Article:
The entrepreneur is a 59-year-old widow in the city of Mbeya, Tanzania. She has a covered dark corner space in an open market where she sells soft drinks during the day, adds beer in the evenings, and also sells prepared meals in an adjacent space. She recently took a 6-week long business training course from TechnoServe, which included instruction on how to access M-Pawa, a new Vodaphone mobile savings platform. This should allow her to gain better control of her income and invest in her business.
Each of the G20 summits of the past seven years has suffered in comparison with the London and Pittsburgh Summits of 2009, when the imperative of crisis response motivated leaders, finance ministers, and central bankers to coordinate effectively with each other. Subsequent summits have lacked the same sense of urgency and have failed to deliver any kind of agenda that can be pinpointed as clearly as “saving the global economy.” This week’s summit in Hamburg, Germany promises more of the same, with the real possibility that the G20’s stock could fall even further at the hands of a non-cooperative US delegation.
The terminology describing economic programs for women has changed—actions to “empower women economically” have replaced efforts to “increase women’s economic participation and income.” This shift in language makes sense intuitively and has solid conceptual backing (in the work of Amartya Sen, for example) but, is there a difference between economic advancement and empowerment? And have measures changed in tandem with this change in terminology?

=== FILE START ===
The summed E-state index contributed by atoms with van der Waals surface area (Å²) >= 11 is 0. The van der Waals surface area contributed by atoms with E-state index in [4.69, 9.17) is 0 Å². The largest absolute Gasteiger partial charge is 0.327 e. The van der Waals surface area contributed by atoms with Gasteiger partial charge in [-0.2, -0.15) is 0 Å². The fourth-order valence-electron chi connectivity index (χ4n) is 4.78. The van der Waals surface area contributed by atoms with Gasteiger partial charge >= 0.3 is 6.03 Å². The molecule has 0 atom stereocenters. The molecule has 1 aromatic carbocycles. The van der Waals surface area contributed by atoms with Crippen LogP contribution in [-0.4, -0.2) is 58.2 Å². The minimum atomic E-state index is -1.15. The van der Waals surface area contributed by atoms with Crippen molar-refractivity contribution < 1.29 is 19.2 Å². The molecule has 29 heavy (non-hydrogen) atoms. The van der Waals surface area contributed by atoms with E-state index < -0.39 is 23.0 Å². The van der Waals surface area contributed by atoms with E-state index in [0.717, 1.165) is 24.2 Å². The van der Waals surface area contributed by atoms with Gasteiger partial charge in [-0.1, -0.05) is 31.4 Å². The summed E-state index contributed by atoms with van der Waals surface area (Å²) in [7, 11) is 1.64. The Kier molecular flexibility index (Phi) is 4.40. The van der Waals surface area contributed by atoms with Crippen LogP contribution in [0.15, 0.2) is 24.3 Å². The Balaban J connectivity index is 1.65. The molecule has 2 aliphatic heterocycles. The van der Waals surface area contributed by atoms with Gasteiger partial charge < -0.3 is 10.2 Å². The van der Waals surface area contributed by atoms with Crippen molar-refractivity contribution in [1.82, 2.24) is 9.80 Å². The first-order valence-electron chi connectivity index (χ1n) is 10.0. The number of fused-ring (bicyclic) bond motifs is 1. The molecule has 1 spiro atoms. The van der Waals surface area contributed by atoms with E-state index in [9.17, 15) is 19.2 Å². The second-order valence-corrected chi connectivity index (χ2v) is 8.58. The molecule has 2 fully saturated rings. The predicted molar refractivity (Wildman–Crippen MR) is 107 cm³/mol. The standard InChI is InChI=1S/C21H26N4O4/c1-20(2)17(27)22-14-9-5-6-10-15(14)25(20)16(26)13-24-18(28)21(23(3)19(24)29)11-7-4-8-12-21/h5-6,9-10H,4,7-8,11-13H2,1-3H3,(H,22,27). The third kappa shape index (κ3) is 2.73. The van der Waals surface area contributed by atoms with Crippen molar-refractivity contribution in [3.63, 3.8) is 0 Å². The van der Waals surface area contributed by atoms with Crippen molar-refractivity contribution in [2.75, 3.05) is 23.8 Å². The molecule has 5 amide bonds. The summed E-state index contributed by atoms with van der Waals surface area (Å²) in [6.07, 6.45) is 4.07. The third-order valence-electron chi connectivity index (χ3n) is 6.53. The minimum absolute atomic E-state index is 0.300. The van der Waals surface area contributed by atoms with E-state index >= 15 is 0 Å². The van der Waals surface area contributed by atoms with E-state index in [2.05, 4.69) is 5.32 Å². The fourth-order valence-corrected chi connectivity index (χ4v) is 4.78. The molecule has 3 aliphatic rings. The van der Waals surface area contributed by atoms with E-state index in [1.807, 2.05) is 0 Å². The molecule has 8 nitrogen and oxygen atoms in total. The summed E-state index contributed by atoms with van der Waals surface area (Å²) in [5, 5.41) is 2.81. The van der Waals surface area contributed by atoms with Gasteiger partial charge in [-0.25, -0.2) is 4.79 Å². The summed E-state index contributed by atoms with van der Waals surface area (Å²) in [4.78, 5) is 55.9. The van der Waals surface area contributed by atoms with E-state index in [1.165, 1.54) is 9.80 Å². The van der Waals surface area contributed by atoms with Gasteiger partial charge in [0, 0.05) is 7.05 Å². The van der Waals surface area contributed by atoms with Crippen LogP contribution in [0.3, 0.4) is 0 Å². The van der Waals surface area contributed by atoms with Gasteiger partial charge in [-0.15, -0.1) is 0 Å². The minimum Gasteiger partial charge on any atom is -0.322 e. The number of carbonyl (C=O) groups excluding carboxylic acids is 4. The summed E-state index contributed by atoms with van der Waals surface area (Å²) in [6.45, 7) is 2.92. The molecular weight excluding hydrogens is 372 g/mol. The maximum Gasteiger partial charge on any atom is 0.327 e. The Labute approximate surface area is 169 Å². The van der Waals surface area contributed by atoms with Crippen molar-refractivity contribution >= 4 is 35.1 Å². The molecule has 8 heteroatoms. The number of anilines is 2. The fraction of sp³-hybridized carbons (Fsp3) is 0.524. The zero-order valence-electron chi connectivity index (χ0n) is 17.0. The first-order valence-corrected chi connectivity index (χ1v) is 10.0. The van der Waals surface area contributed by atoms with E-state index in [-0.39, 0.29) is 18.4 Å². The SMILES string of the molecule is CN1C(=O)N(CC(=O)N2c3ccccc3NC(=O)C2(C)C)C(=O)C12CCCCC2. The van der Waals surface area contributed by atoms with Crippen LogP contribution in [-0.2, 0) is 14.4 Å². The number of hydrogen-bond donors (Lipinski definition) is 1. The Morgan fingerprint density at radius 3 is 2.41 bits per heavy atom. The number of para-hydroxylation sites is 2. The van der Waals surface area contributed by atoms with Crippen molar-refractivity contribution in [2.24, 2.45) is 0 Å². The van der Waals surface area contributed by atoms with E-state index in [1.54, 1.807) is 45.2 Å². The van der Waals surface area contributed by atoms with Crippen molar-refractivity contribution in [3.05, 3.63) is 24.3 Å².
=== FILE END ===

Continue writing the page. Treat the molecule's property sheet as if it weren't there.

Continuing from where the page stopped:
A review of the recent evaluation evidence on financial services and training interventions questions their gender neutrality and suggests that some design features in these interventions can yield more positive economic outcomes for women than for men. These include features in savings and ‘Graduation’ programs that increase women’s economic self-reliance and self-control, and the practice of repeated micro borrowing that increases financial risk-taking and choice. Subjective economic empowerment appears to be an important intermediate outcome for women that should be promoted and more reliably and accurately measured. Lastly, whenever possible, results should be sex-disaggregated and reported for individuals as well as households.